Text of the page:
Tuesday’s elections in L.A. County delivered mixed results for business.

In races for two open seats on the Los Angeles County Board of Supervisors, labor-backed candidates secured slots as front-runners.

Kathryn Barger, chief of staff to current termed-out Supervisor Michael Antonovich, emerged with almost 30 percent of the vote to replace him as supervisor by garnering broad labor support. Leading the race to oppose Barger in the November runoff is Darrell Park, a Democrat and former White House Office of Management and Budget staffer; but he was holding second place by a 500 vote margin with ballots still being tabulated. Republican pro-business candidate and L.A. City Councilman Mitch Englander missed the runoff, coming in fifth.

Rep. Janice Hahn, D-San Pedro, who also had extensive labor backing, narrowly missed garnering an outright majority of voter support in her bid to replace termed-out Supervisor Don Knabe, ultimately pulling down about 47 percent of the vote. She will be opposed by Steve Napolitano, a Democrat and former councilman from Manhattan Beach.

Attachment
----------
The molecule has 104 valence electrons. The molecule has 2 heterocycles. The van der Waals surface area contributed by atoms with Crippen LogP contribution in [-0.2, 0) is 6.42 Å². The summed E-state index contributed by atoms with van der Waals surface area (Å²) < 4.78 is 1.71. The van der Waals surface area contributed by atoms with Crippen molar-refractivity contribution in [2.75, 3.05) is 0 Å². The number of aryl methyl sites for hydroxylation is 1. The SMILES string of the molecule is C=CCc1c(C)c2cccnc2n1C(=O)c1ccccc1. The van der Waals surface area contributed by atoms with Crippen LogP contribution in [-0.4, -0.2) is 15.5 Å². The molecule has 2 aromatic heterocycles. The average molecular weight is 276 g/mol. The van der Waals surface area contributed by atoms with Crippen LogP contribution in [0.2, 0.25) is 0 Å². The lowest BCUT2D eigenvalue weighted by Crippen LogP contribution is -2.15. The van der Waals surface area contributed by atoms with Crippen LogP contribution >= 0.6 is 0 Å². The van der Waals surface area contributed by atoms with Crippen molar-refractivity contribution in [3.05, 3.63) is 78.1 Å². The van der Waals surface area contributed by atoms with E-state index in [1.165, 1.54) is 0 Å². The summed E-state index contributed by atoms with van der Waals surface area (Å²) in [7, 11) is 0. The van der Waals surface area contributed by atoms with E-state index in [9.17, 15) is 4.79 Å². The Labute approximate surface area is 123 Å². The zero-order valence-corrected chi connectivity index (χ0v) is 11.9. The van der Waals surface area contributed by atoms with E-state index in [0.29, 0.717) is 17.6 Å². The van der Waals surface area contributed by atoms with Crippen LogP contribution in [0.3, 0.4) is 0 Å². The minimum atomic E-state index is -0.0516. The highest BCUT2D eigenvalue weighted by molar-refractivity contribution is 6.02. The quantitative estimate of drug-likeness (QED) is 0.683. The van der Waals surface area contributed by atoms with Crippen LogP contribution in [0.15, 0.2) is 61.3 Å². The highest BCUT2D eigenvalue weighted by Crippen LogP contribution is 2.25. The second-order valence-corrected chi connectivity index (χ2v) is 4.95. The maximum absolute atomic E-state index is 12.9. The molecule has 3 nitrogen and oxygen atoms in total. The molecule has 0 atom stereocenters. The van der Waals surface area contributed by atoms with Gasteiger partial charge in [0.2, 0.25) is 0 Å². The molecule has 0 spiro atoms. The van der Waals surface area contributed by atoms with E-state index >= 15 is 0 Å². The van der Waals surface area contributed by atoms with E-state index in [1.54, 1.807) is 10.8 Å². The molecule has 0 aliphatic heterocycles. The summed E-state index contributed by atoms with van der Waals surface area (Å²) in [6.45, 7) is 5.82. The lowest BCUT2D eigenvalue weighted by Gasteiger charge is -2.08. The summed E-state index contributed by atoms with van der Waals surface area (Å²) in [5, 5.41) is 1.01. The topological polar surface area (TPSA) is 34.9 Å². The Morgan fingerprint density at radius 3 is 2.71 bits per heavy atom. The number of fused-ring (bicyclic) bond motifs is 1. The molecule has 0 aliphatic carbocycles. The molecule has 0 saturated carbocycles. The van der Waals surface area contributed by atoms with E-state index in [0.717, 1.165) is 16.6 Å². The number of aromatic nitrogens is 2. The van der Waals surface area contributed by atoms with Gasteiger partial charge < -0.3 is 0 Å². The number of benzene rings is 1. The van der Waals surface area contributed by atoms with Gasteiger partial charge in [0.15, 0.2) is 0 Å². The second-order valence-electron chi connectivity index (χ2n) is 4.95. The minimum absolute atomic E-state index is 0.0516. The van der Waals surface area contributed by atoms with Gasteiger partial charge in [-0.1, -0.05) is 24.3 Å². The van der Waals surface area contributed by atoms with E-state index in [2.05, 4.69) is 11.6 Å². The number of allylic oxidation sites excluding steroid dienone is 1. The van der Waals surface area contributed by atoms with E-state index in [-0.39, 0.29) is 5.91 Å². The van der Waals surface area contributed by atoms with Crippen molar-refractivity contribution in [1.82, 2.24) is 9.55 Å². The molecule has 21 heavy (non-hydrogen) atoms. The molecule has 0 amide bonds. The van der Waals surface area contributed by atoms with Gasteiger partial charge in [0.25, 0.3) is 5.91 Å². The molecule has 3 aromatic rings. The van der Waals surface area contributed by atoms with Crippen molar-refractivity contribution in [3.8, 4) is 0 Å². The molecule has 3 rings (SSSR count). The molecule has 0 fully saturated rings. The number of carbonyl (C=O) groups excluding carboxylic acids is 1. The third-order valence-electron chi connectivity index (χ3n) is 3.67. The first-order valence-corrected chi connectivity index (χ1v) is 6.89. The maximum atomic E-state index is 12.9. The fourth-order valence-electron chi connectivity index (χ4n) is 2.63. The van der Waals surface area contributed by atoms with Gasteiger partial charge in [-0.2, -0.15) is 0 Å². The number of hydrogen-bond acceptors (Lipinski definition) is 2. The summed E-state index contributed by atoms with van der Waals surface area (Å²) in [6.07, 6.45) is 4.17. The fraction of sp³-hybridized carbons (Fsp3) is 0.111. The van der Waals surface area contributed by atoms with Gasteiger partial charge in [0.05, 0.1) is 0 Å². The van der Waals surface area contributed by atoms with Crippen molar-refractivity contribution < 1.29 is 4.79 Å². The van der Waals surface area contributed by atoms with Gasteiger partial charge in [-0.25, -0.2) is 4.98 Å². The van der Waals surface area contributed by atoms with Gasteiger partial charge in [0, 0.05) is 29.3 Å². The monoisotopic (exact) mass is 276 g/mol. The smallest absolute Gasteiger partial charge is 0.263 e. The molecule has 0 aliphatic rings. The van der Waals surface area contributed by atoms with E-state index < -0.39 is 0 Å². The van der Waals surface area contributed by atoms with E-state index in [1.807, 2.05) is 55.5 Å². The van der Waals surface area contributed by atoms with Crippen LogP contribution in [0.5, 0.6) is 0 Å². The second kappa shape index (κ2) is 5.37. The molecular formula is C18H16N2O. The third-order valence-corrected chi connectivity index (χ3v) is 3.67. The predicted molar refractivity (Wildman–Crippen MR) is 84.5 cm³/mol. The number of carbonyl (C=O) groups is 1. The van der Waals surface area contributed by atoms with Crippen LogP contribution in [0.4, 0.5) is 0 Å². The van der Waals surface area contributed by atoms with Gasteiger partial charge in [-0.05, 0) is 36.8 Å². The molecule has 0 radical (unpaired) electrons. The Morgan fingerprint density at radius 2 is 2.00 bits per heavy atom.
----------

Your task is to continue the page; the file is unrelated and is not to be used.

Turning to ballot measures, tax hikes won the day. Nearly 60 percent of Long Beach voters favored sales tax increase that was heavily supported by Mayor Robert Garcia. The tax will go up a full percentage point for six years then drop a half-percentage point for another four years. Voters also approved school bond and parcel tax measures in Hermosa Beach, Long Beach, Montebello and Santa Clarita.

Elsewhere, bids by private sector companies did not fare well. In Pomona, voters narrowly rejected by a 52 percent to 48 percent margin a proposal by Long Beach sign company Bulletin Displays to set up a bid process for the right to build 10 digital billboards along the four freeways traversing the city. And Montebello voters also narrowly rejected by a 51 percent to 49 percent margin a proposal for the city to sell its water system to private operator San Gabriel Valley Water Co. for $14.4 million.

Also Tuesday, labor and affordable housing backers of a measure to require developers on projects with zone changes in Los Angeles to set aside units for low-income residents won certification for placement of the measure on the November ballot, as the Los Angeles City Clerk verified more than 100,000 signatures.